A Prophet Among Us

51D84C45-AF36-41C2-824C-3E29EE93E434Because of the recent opening of The National Memorial for Peace and Justice in Montgomery, Alabama, I have been contemplating the terror of lynching in our history. The Montgomery site is the nation’s first memorial dedicated to the legacy of enslaved black people, people terrorized by lynching, African Americans humiliated by racial segregation and Jim Crow, and people of color burdened with police violence.

“Set on a six-acre site, the memorial uses sculpture, art, and design to contextualize racial terror. The site includes a memorial square with 800 six-foot monuments to symbolize thousands of racial terror lynching victims in the United States and the counties and states where this terrorism took place.” (eji.org)

But racial injustice is not merely art used to contextualize racism and violence. We also have the cold, hard facts. For instance, The Tuskegee Institute reports that 4,743 people were lynched between 1882 and 1968, including 3,446 African Americans and 1,297 whites, mostly white individuals who tried to help their African American neighbors.

Who were the prophets among us who proclaimed in those days a Christian Gospel of justice?

The NAACP reports that today African Americans are incarcerated at more than 5 times the rate of white people.

Who are the prophets among us in these days? Who is calling for justice, for liberation and freedom for those who are oppressed?

Across a range of human rights issues in 2017, the United States moved backward on human rights issues. The current U.S. president has targeted refugees and immigrants, calling them criminals and security threats. He has emboldened racism by promoting white nationalism. He consistently champions anti-Muslim ideas. His administration has embraced policies that will roll back access to reproductive health care for women and has created health insurance changes that would leave many Americans without access to affordable health care. He has undermined police accountability for abuse. He has expressed disdain for independent media and for federal courts that have blocked some of his actions.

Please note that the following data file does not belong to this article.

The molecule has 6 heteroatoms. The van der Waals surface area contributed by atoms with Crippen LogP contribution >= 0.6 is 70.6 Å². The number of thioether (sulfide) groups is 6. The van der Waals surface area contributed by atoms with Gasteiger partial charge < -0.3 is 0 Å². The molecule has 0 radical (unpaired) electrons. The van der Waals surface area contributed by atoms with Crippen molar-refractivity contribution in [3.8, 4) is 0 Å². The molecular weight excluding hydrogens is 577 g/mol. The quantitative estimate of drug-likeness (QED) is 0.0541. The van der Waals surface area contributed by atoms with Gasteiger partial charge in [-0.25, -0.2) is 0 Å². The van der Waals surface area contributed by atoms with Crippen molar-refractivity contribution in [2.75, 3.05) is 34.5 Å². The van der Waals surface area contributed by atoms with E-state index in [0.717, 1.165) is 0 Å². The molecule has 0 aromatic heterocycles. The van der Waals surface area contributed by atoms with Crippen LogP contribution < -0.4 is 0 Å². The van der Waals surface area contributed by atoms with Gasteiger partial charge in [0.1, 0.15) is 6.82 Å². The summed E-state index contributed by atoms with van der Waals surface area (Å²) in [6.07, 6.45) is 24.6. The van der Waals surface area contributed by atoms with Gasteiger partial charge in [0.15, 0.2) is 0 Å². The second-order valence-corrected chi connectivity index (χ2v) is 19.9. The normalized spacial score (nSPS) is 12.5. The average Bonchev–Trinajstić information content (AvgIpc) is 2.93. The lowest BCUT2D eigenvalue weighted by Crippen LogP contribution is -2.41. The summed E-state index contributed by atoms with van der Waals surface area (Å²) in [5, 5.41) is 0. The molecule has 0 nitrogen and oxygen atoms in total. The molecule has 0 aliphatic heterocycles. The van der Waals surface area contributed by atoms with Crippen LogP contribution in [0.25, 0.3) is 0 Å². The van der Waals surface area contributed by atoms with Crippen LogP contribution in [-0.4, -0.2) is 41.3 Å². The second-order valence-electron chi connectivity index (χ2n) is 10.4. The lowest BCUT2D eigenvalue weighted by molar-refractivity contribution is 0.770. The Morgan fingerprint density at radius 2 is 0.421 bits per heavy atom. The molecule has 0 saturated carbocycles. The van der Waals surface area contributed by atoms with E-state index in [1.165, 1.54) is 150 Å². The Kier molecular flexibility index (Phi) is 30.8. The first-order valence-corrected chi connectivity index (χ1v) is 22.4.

The individuals most likely to suffer abuse in our nation include members of racial and ethnic minorities, immigrants, children, the poor, prisoners and other vulnerable groups, who endure renewed attacks on their rights. Issues of injustice include gender equity, poverty, the right to health care, immigration and the rights of non-citizens, sexual orientation and gender identity, criminal and juvenile justice, harsh criminal sentencing and mass incarceration,.

Where is justice today? Who will call each injustice by name? Where is the prophetic voice among us that will proclaim liberation?

06B7213F-F174-4BD0-9B73-D8AB170F288BWhile in seminary, I immersed myself in the study of liberation theologies. Not surprisingly, my research led me to the writings of black liberation theologian, The Rev. Dr. James H. Cone. I became what some might call a follower of Dr. Cone. I saw him as a Christ-like superhero. Much of my research and writing in those days delved into the history of liberation theology, so Dr. Cone’s books covered my desk for months.

On Saturday, I learned of his death and experienced both sadness and gladness. Glad, because of his enormous contribution to Christian theology’s imperative response to injustice. And sad, because his voice of justice is now silent. By his death, we lost a prophet, a persevering voice that championed racial justice. We lost a voice that gave the world an interpretation of the Christian Gospel that paid attention to the voices of the oppressed.

YES! “A prophet was among us.”

These words from Judge Wendell Griffen honored the prophet, Rev. Dr. James H. Cone, and named him as the central figure in the development of black liberation theology in the 1960s and ’70s. The prophet and scholar was raised in a small Arkansas town, giving him a clear view of the harsh reality of racial injustice. Dr. Cone rose up from his simple roots to become the foremost voice of his day on black liberation theology.

84C76F50-B538-4A1C-91DA-48E4357609E2Google it.

“Black liberation theology”

The first image you will see is that of James H. Cone. And then you will see image after image of him as well as a list of the plethora of books he has written and a list of the places around the world where he taught and preached.

What is my point?